Dukedom of York

Subsidiary titles

Earl of Inverness
Baron Killeylagh

Inaugural Holder

Edmund of Langley

Current holder

H.R.H. The Prince Andrew


Sarah Ferguson
(m. 1986 - 1996)



Duke of York is the title awarded to the second son of the Sovereign.

Dukes of YorkEdit

First creation (1385 - 1415, 1425 - 1461)Edit

Duke Portrait Birth Marriages Death
Edmund of Langley

House of York(founder) 1385–1402[2] also: Earl of Cambridge(1362)

[1] 5 June 1341

Kings Langley son of Edward III of England and Philippa of Hainault

Isabella of Castile

1372 3 children

Joan de Holland no children

1 August 1402 Kings Langley aged 61

Edward of Norwich

House of York 1402–1415[3] also: Duke of Aumale (1397–1399), Earl of Cambridge(1362–1414), Earl of Rutland(1390–1402), Earl of Cork (c. 1396)

[2] 1373

Norwich son of Edmund of Langley and Isabella of Castile

Philippa de Mohun

no children

25 October 1415

Agincourt aged 42

Edward of Norwich's brother, Richard of Conisburgh, had been attainted and executed for treason in August 1415. This attainture stood in the way of his son Richard of York succeeding Edward until the king deemed it prudent to restore them.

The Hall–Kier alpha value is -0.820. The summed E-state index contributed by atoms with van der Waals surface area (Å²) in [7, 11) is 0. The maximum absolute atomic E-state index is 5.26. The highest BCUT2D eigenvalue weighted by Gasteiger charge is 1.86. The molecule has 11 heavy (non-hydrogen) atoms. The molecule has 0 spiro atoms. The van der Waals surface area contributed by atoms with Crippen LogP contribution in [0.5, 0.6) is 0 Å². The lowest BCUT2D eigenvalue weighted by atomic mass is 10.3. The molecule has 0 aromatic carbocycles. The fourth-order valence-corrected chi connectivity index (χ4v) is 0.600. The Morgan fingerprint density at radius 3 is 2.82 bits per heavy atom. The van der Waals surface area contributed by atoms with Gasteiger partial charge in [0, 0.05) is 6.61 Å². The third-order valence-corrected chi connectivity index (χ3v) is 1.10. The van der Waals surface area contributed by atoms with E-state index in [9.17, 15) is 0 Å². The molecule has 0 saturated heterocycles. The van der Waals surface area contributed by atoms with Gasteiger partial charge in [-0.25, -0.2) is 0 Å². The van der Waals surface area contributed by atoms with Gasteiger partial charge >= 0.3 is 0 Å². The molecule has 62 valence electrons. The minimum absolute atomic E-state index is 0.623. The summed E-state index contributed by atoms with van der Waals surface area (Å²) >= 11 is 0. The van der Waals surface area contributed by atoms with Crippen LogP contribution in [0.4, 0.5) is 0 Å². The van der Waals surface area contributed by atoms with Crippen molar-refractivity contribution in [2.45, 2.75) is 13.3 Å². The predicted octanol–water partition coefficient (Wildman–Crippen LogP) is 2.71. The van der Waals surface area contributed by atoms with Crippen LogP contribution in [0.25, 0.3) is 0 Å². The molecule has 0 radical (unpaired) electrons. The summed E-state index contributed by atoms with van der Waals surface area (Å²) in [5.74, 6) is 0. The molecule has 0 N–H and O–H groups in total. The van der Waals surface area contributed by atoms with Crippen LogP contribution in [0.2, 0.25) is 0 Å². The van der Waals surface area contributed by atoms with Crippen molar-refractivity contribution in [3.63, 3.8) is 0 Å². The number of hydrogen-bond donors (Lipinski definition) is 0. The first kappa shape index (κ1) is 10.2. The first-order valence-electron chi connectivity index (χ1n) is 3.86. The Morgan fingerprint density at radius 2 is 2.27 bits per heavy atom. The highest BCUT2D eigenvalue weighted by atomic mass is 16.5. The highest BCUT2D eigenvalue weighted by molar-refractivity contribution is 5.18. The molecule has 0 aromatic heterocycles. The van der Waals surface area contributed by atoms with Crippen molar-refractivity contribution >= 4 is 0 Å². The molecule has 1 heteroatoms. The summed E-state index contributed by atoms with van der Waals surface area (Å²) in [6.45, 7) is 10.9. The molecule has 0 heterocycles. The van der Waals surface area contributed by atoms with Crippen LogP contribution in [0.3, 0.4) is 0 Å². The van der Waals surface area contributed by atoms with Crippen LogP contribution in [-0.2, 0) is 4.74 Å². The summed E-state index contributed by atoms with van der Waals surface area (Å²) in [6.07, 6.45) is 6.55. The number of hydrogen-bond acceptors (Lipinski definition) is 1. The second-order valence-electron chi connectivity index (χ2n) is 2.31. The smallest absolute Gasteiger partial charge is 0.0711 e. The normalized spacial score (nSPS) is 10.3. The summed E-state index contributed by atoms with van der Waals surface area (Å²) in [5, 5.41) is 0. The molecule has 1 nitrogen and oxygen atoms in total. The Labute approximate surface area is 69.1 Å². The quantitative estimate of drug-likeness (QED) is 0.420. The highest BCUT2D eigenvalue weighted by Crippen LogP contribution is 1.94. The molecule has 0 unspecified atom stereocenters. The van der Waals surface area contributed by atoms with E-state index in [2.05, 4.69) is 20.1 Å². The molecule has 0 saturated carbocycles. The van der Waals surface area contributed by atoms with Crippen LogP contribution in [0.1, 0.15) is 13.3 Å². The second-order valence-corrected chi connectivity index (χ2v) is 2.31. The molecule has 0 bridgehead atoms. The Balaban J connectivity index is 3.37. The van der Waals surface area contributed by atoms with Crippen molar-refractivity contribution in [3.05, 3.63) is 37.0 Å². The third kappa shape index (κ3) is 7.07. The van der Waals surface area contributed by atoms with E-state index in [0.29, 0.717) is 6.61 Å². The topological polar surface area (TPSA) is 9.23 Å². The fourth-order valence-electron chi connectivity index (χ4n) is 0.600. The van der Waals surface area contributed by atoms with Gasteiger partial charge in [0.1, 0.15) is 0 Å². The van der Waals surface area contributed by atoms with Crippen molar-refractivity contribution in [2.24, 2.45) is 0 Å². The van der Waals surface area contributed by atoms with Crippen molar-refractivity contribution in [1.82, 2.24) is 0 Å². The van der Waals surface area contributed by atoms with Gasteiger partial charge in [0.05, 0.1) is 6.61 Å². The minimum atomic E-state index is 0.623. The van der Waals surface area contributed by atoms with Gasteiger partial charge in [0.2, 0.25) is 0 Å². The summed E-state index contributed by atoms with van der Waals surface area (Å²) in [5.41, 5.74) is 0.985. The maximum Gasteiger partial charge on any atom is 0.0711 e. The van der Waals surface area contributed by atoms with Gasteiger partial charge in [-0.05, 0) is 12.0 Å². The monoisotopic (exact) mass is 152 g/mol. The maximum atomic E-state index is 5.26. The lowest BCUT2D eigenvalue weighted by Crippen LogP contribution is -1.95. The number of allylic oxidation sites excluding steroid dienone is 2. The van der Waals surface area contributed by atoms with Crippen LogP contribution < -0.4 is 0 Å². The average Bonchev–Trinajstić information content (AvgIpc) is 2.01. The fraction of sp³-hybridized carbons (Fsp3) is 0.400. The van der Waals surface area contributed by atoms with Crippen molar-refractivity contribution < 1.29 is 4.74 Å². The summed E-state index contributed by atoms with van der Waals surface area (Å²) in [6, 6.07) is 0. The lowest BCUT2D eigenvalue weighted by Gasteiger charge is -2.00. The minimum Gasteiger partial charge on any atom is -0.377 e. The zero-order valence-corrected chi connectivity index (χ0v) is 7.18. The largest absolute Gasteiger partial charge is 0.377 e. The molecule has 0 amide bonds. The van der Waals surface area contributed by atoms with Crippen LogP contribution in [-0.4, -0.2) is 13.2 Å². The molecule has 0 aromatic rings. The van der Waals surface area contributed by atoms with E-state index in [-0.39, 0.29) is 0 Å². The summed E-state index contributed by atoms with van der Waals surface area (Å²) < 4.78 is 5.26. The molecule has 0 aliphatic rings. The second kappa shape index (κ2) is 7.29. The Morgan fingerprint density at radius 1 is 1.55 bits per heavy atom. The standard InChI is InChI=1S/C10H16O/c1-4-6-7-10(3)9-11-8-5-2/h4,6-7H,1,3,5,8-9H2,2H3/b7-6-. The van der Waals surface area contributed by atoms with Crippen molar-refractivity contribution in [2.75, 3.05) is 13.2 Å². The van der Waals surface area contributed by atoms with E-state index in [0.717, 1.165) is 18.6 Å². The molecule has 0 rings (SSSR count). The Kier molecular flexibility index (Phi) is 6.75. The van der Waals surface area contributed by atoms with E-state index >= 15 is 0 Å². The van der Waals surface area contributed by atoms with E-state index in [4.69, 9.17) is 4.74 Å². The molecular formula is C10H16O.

Richard (Plantagenet) of York

House of York 1425–1460[4] also: Lord Protector of EnglandPrince of Wales andEarl of ChesterDuke of Cornwall (1460, see Act of Accord); Earl of Ulster (1264),Earl of March (1328), Earl of Cambridge (1414, restored 1426), feudal Lord of Clare (bt. 1066–1075), Baron Mortimer of Wigmore (1331)

[3] 21 September 1411

son of Richard of Conisburgh, 3rd Earl of Cambridge and Anne de Mortimer

Cecily Neville

1437 13 children

30 December 1460

Wakefield aged 49

Edward Plantagenet

House of York 1460–1461[5] also: Earl of Ulster (1264), Earl of March (1328), Earl of Cambridge (1414), feudal Lord of Clare (bt. 1066–1075),Baron Mortimer of Wigmore(1331)

[4] 28 April 1442

Rouen son of Richard of Yorkand Cecily Neville

Elizabeth Woodville

1 May 1464 10 children

9 April 1483